Skip to main content

We Brits do love to splash out at Christmas, spending £1,116 each on average, with over a third of that on presents, according to a YouGov poll Link opens in a new window. But with the cost of living increasing many of us are rightly seeking ways to spend less - without scrimping on festive style or fun. Here’s how to spread cheer on a budget without damaging your bank account Link opens in a new window.

Do this before you buy anything

If you’re really serious about spending less this year, then the best investment is one that costs nothing: a pre-Christmas clear-out. “By decluttering certain areas of your home before purchasing gifts, you can help save money for a few reasons,” says Meg Nordmann, author of Have Yourself A Minimalist Christmas Link opens in a new window. “First of all, you've just taken a sort of inventory of your home, so you have a better understanding of what you actually own. For example, you're much less likely to purchase new Christmas decor if you've just seen the abundance you already have. You must also grapple with the fact that you may have wasted a fair bit of money in the past - so it can help you really rein in impulse spending.”

How to do the maximalist trend for minimal cost

New baby? New dog? Then now is definitely not the time to invest in delicate glass baubles or heirloom trinkets. Go instead for decorations you won’t mind getting chewed or played with, and remember that budget doesn’t have to look cheap. Bright baubles look great when hung en masse, a mood-boosting trend from a couple of years ago that is still on trend. Interior designer, broadcaster and influencer Sophie Robinson decorated her showstopping 2019 tree Link opens in a new window with deliciously tacky mismatched baubles, while maximalista Zoe Pocock of ‘luxecycling’ brand Muck N Brass has a tutorial on how to make giant OTT decorations for minimal outlay on her Instagram Link opens in a new window.

Why spending more on this will save you money

Artificial trees look better than ever and don’t drop needles - no wonder they’re going mainstream. They cost less in the long run, as long as you have somewhere to store them 11 months of the year, so if you can, buy well - cheaper ones can look weedy. Look for one with more ‘tips’ like this 7ft fir at White Stores Link opens in a new window, £139.99. No room for a full-sized tree? The White Company’s super-cute mini version Link opens in a new window, £35, will twinkle cheerily on your sideboard.

Get the kids on board

When it comes to children, restraint tends to go out of the window. But Meg Nordmann insists that creating limits is crucial. “You may feel like you’re being a Scrooge if you have a ‘smaller’ Christmas this year, so set up expectations in advance. One fun way to do this is to implement the four-gift rule: ‘Something you want, something you need, something to wear and something to read’. We’ve got so focused on teaching children to list out every little whim and desire - ‘What do you want Santa to bring?’ This shifts you to a healthier balance - there is only one ‘want’ and the other items are more necessary or educational. The excitement of finding gifts under a tree on Christmas Day should be a bonus, rather than the entire point of the season.”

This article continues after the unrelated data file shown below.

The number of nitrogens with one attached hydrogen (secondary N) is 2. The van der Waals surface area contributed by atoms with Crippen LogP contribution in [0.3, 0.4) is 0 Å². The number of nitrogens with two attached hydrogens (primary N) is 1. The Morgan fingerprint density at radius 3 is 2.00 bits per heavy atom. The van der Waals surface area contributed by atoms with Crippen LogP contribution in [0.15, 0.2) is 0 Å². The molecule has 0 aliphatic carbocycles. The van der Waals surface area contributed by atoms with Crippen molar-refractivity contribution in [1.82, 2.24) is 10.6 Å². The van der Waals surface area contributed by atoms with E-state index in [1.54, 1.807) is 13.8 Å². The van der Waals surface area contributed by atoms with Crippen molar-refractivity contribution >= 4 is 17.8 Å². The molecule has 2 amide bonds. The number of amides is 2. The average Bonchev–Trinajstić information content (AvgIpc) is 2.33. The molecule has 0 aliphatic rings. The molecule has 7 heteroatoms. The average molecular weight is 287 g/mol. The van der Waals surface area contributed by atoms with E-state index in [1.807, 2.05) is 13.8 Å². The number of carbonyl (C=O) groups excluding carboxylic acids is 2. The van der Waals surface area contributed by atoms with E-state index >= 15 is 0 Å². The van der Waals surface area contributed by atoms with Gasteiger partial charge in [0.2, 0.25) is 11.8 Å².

Think outside the box

A growing trend is to decorate beyond the living room - and don’t forget your Zoom background. A bundle of LED lights in a glass vase (£3.50 for a string of 50, Dunelm Link opens in a new window) will add cheer to the daily drudge, or layer subtle garlands of tiny pompoms in muted tones from Garden Trading (£15 for 6ft strings Link opens in a new window). Feeling crafty? Pompoms are easy to make, and can be strung together as garlands or hung individually from your tree; this DIY set from Not On The High Street Link opens in a new window (£11.20) includes two balls of wool.

Credit: Kevin Fitzgerald

Gift a good read

Rein in spending and commit to Christmas gifts on a budget by agreeing a sum up front with specific groups, from extended family to old school friends – or even agree to /not/ buy anything this year. If that sounds too Grinchy, suggest a theme that makes a limited budget by-the-by, like gifting a copy of the best book you read this year. (For extra feelgood points, buy from Bookshop.org Link opens in a new window, which supports independent booksellers.) Can’t see your friends in person this year? Schedule Zoom drinks and post gifts well ahead of time so you can all unwrap them together.

Chic wrapping needn’t be costly

Combine brown paper (£3.30 for a whopping 8m at Hobby Craft Link opens in a new window) with matching luggage tags (£2.50 for 20 at WHSmith Link opens in a new window), and tie with silver and burgundy twine (£4.76 for 10m at rope-source.co.uk Link opens in a new window) or fabric ribbon - your local haberdasher will likely sell bulk rolls. Bonus: not only is ribbon more eco-friendly than plastic, it’s reusable and if you have any left over, bows make a very classy tree decoration Link opens in a new window.

The chicest white Christmas

This year, our money is on door decor being bigger than ever. Google Trends shows an increase every year in searches for “Christmas wreath” - and expect 2021 to go beyond, with massive “door bows” and plenty of festive lights. If you’re hosting on the big day, a low-cost idea with high wow-factor is to scatter fake snow on your doorstep - or your mantelpiece or dining table. Try Etsy for bags of biodegradable fake snow, £7 per litre Link opens in a new window.

Saving up for Christmas?

The Virgin Money Mobile Banking app has clever savings features that can help start you on your way.

Share